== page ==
In new court documents, cited by The Winston-Salem Journal, Martens said the trial judge was "unfair" to him in not allowing those statements into evidence.
The appellants stressed that it was not being argued the statements were correct - but that they were critical as to indicating the state of mind the retired FBI agent was in when he got involved in the fatal 2015 incident with his son-in-law.
In the US, an individual's state of mind is a key issue in defending second degree murder cases.
The Fitzpatrick affidavit is now one of the documents cited by the North Carolina state attorneys in full defence of the appellant claims.
North Carolina Department of Justice officials have dismissed the appeal claims of self defence as "fantasy" and "a fabrication."
While Mr Corbett was found with horrific head injuries at the scene, both Tom and Molly Martens were uninjured.
Neither had so much as a scratch or a bruise when photographed at the scene by Davidson County police.
Mr Corbett had been struck more than a dozen times and his skull had shattered in multiple places.
The brick used to hit him was found soaked in his blood, tissue and hair at the scene.
During the five week trial, Mr Martens acknowledged in cross-examination that he had never previously seen his Irish son-in-law threaten or harm his daughter.
Further, the trial heard that police were never called to the Corbett home for any disturbance.
The State case is that the father and daughter fabricated the
self-defence story to explain their brutal killing of Mr Corbett.
The Corbett family maintain he was attacked and killed because he
planned to move back to Ireland with his two children amid concerns
over the increasingly bizarre behaviour of Ms Martens who had a
history of mental health problems.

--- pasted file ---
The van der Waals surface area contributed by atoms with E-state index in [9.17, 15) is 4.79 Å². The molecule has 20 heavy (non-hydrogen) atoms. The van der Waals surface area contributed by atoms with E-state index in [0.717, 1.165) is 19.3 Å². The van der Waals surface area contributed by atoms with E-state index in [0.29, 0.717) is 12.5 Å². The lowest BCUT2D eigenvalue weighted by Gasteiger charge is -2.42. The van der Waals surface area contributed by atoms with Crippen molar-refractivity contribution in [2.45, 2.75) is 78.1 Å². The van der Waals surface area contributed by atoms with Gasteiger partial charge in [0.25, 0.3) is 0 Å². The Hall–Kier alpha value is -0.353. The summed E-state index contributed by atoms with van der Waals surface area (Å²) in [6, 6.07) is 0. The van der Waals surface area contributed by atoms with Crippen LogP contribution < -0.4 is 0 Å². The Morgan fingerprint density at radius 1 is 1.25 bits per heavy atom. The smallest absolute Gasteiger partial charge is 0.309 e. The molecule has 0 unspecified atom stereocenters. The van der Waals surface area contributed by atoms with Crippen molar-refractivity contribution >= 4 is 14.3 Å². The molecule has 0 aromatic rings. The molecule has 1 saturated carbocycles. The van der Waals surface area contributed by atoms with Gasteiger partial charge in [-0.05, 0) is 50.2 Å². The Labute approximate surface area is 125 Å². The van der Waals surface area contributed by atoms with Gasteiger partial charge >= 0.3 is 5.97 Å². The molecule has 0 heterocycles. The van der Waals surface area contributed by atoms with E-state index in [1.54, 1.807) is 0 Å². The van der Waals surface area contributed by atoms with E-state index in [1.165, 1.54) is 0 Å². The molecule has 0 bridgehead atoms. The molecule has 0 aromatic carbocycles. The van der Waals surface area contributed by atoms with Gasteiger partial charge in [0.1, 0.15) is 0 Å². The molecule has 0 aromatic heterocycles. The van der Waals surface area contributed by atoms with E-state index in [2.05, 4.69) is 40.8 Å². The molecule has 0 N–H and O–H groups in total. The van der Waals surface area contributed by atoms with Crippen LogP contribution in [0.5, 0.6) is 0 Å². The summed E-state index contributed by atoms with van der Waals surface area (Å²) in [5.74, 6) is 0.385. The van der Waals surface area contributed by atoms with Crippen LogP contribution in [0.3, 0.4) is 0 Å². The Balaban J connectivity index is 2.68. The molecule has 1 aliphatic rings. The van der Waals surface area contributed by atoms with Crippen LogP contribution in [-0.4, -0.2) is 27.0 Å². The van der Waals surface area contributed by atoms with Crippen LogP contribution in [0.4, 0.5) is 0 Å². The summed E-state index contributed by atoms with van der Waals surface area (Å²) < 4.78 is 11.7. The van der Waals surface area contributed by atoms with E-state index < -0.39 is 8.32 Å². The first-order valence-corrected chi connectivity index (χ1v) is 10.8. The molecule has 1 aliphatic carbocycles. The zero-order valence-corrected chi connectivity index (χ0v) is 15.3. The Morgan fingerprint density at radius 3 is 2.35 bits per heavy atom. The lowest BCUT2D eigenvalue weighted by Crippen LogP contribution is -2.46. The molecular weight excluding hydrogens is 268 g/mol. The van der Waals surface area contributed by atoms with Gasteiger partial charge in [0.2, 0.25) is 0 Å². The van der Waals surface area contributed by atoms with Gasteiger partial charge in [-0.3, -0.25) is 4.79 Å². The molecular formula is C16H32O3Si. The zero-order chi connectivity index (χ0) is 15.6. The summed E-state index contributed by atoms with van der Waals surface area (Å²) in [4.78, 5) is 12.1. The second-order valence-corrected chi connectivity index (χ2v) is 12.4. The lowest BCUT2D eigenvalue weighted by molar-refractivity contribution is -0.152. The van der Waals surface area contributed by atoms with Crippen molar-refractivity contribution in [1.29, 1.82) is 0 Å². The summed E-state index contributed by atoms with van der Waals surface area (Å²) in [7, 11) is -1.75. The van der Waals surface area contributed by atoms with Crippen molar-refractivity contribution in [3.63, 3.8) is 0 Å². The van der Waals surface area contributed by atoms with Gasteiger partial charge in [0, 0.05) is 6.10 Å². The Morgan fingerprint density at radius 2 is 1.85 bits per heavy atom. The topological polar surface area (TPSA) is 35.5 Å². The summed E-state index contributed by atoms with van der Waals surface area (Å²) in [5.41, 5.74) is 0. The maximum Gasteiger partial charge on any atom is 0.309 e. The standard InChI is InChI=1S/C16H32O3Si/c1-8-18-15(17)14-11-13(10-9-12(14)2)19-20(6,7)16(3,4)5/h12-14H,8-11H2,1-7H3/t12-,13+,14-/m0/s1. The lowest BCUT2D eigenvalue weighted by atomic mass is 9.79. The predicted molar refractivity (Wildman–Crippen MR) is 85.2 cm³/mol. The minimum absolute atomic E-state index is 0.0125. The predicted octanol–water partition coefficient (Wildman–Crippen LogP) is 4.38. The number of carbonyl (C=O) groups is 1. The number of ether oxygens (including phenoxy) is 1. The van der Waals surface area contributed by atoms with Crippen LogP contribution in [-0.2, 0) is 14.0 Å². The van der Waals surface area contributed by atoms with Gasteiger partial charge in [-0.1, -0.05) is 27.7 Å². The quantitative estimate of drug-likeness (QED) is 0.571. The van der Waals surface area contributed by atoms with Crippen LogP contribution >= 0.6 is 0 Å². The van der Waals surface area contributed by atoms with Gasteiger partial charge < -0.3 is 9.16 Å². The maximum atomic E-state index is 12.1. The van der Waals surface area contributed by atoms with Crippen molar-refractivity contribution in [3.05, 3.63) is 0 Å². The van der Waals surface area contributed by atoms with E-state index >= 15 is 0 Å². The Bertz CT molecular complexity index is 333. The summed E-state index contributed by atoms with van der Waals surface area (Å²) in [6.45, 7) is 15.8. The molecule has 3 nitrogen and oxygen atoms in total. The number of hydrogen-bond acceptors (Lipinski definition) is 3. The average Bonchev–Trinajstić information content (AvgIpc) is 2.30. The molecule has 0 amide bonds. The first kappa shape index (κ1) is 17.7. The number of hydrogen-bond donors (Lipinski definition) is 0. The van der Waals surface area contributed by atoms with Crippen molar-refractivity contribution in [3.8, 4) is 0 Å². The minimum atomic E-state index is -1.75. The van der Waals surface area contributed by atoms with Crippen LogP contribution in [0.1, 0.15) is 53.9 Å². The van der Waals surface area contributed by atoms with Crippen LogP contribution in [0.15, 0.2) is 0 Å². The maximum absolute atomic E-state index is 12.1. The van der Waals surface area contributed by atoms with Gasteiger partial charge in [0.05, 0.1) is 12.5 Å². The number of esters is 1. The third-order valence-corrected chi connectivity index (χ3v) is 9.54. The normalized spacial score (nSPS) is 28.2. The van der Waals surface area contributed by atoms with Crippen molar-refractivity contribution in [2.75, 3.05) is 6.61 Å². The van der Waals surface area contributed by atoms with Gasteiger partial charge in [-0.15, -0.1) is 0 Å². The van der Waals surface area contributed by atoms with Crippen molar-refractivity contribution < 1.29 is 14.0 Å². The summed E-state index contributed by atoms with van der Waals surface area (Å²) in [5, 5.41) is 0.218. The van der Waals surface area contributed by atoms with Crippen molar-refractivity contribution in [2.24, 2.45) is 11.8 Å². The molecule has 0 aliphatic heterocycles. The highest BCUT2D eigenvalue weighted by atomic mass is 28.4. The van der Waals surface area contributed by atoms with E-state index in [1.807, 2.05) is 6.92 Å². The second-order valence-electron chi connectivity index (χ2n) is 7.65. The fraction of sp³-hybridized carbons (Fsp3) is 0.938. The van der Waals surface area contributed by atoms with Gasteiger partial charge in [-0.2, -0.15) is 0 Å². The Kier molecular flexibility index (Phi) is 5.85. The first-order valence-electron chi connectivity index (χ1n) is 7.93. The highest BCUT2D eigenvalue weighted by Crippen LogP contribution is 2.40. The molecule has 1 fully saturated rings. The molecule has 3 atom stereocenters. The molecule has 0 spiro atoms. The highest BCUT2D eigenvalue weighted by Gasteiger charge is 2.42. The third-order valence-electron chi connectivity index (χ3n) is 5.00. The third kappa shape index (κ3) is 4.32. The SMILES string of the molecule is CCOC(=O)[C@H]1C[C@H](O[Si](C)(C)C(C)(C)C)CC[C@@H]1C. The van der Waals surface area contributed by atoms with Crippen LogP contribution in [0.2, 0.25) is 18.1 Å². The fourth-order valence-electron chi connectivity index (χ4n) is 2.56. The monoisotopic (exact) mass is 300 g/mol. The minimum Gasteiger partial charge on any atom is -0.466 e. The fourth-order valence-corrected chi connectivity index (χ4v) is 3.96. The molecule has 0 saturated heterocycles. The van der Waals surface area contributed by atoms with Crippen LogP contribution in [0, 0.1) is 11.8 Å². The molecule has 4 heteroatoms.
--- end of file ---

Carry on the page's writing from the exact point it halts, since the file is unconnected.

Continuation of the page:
"Together they created this fantasy to deceive the authorities and
this jury in a fabricated story participated in by both defendants,
acting in concert together, to attain the ultimate result that they
intended," one North Carolina Department of Justice document claimed.
The State argued that the excessive use of force was so blatant and
overwhelming it negated any possible suggestion of self defence.
Critical blood spatter analysis evidence indicated that Mr Corbett was
asleep in bed when first attacked.
After being attacked by his wife and father-in-law while in bed, Mr
Corbett was then cruelly left to die on the bedroom floor as
prosecutors stated the father and daughter delayed ringing emergency
services to ensure he would die.
Paramedics immediately noted when they arrived that Mr Corbett's body
was cold to the touch.
Ms Martens was obsessed with securing custody of her husband's two
children, visiting a divorce lawyer in the US to determine her rights
to them just weeks after she had married Mr Corbett in 2011.
Mr Corbett had steadfastly refused to sign adoption papers in favour
of his US wife.
Both Ms Martens and Mr Martens lodged appeal papers last September
with the State having until last week to respond.
The North Carolina Court of Appeals ruling is not expected before next summer.
If the father and daughter fail to win a retrial with the Court of
Appeal, their final recourse is the North Carolina Supreme Court.